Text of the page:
Fort Frederick: The British in Beaufort
Now part of the grounds of Beaufort’s Naval Hospital, ruins remain of an old tabby fort built by the British in 1732 for protection against the Spanish, French and Indians, and abandoned in 1758.
The fort was named Fort Frederick, in honor of Prince Frederick Louis, son of King George II of England and his wife, Caroline of Ansbach.
Fort Frederick was intended to protect the entrance to Port Royal Sound against potential Spanish, French, and Native American attacks. Its usefulness as a defensive structure was minimal due to poor selection of the actual site for the fort. Militarily, Fort Frederick was vulnerable to attack on the west by higher ground; on the east, the walls almost ran into the River. Although local legend suggested that it had been built by the Spanish, a myth perpetuated into the early 20th century by postcards, Fort Frederick never had any direct connection with Spain neither as a builder of the fort nor as an attacker on the fort. Indeed, tiny Fort Frederick served as little more than a storehouse during the majority of the years it was in limited use.
The fort was built of tabby, a building material of lime, sand, and oyster shells. It was small in size, being 125 feet by 75 feet. The walls were five feet high and four to five feet thick at the top. It may have had a moat but since that part of the fort is now submerged underwater, this is speculation. Along the eastern wall facing the Port Royal River was a battery of cannons. Inside the walls were at least two buildings, a magazine costing less than £100 in which to store munitions and provisions and a barracks for the men to sleep in.
Today, the ruins of Fort Frederick are purported to be the oldest tabby structure in South Carolina.
Personnel at Fort Frederick varied from two militiamen to almost one hundred British regulars. Staffing was dependent upon the perceived security threat. Between 1734 and 1736, Fort Frederick was garrisoned by a unit of British regulars who were later transferred to Fort Prince George, another frontier defensive installation about 35 miles north of Savannah (in what is now Pickens County, SC).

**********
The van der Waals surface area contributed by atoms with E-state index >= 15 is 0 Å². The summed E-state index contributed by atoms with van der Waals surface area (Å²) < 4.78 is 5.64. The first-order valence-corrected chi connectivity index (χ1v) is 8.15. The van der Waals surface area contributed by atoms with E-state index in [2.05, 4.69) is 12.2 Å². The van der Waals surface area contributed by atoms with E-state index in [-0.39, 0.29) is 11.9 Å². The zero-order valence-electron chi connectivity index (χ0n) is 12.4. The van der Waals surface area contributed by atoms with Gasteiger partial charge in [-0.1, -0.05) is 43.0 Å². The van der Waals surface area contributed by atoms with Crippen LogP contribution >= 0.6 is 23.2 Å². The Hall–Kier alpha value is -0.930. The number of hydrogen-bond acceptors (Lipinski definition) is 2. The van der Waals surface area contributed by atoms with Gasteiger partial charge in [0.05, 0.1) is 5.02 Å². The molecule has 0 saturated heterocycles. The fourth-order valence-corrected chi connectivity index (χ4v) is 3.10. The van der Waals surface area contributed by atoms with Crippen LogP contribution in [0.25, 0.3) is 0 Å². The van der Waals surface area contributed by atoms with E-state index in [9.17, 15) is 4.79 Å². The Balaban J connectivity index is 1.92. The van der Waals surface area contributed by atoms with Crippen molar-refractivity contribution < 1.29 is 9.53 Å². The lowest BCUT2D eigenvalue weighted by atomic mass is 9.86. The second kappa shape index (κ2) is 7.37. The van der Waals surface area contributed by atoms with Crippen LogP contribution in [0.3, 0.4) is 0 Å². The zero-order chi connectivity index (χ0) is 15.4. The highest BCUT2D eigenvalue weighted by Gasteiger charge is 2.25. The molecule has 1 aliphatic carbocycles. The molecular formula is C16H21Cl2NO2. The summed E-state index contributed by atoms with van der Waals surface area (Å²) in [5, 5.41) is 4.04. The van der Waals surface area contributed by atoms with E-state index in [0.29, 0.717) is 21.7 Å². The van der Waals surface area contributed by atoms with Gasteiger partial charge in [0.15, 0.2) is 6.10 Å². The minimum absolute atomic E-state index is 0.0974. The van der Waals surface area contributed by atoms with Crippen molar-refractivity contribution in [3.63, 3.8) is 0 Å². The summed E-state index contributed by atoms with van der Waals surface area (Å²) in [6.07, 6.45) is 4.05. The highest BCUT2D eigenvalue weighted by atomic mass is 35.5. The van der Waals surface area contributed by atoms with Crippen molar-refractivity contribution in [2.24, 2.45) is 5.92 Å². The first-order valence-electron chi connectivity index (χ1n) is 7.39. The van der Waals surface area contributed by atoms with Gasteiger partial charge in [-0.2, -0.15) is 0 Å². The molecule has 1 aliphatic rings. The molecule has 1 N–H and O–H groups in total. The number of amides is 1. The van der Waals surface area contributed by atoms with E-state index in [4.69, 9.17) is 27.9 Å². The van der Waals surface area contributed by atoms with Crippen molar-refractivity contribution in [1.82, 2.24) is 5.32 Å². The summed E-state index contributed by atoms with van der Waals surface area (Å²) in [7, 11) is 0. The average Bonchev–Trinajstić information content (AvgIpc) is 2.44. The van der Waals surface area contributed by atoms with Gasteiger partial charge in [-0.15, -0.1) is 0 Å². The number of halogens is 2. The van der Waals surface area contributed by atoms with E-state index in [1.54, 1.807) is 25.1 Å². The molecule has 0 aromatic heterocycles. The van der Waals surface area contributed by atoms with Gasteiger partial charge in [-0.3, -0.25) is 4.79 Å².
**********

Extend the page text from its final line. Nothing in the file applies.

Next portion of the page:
From 1736 to 1738, provincial soldiers manned the facility. Six provincial soldiers were stationed at Fort Frederick in 1736 according to records published in the Journal of the Commons House of Assembly.
The commander of Fort Frederick in January 1737 was John Chevillete. His position as commander would end about two months later because the General Assembly eliminated the position of commander as unnecessary. Nevertheless, Fort Frederick would continue to be manned, albeit sparsely and sporadically. The Council Chamber report of 1 April 1737, noted in the Journal entry for December 14, 1737, states “Capt. Lyford with a Serjeant and three men under his Command be continued to take care of Fort Frederick and the Magazine and Stores there.” This deemed that a gunner (at an annual salary of £150 per year), and three soldiers (monthly payment £8 or £72 per man per year) were enough staff to ‘take proper Care of the Stores and Artillery’ at the fort. Shortly thereafter, the provision allotment was increased by £3 per man, and it was also agreed to provide £25 per month for a doctor to take care of the men stationed at the fort. Up to £60 could be spent purchasing medicines for the men.
Among the stores housed at Fort Frederick were scarlet cloth, 100 barrels of rice, 100 bushels of peas, and 500 barrels of corn. Three hogsheads of Rum, a barrel of sugar, and a suit of colors were also inventoried for the Commons House of Assembly. The Estimate of the Charges on the operation of Fort Frederick between 26 March, 1738 until 25 March, 1739 was £371, wages and provisions.
A few men stationed at Fort Frederick were mentioned by name in the Journal of the Commons House of Assembly: Col. Alexander Hext, Mr. Dart, Mr. Levingston, John Chevillete, John Floyd, and Capt. Lyford.
British regulars returned to Fort Frederick in 1738 and stayed until approximately 1744. After 1744, Fort Frederick was only intermittently garrisoned. Four years later, Governor James Glen derisively described Fort Frederick to the Duke of Beaufort in a letter dated October 10, 1748 as:
“Some years ago two assemblymen were, by vote, empowered to make a fort at Port Royal and for that end received about 1100£ sterling of the public money. It is injudiciously situated, monstrously constructed and made of oyster shells, and is called a Fort, but a garden fence is as strong. It is really worse than nothing, for it may tempt ignorant people to take shelter in it in case of an enemy, and it will certainly prove a snare to those that go, whereas in case they are not able to make a stand, they may have a chance to escape if they betake themselves to the woods.”
Fort Frederick was replaced by Fort Lyttleton in 1758. Fort Frederick was only used as a military installation for approximately 20 years. An historical marker for Fort Prince Frederick was placed on June 26, 1979 under the auspices of the Beaufort County Historical Society.
The plaque states:
Named after Frederick Prince of Wales son of George II of England. One of the largest tabby forts ever built. It was the main defense of Beaufort until replaced by Fort Lyttleton at Spanish Point. Fort Lyttleton was destroyed during the Revolutionary War.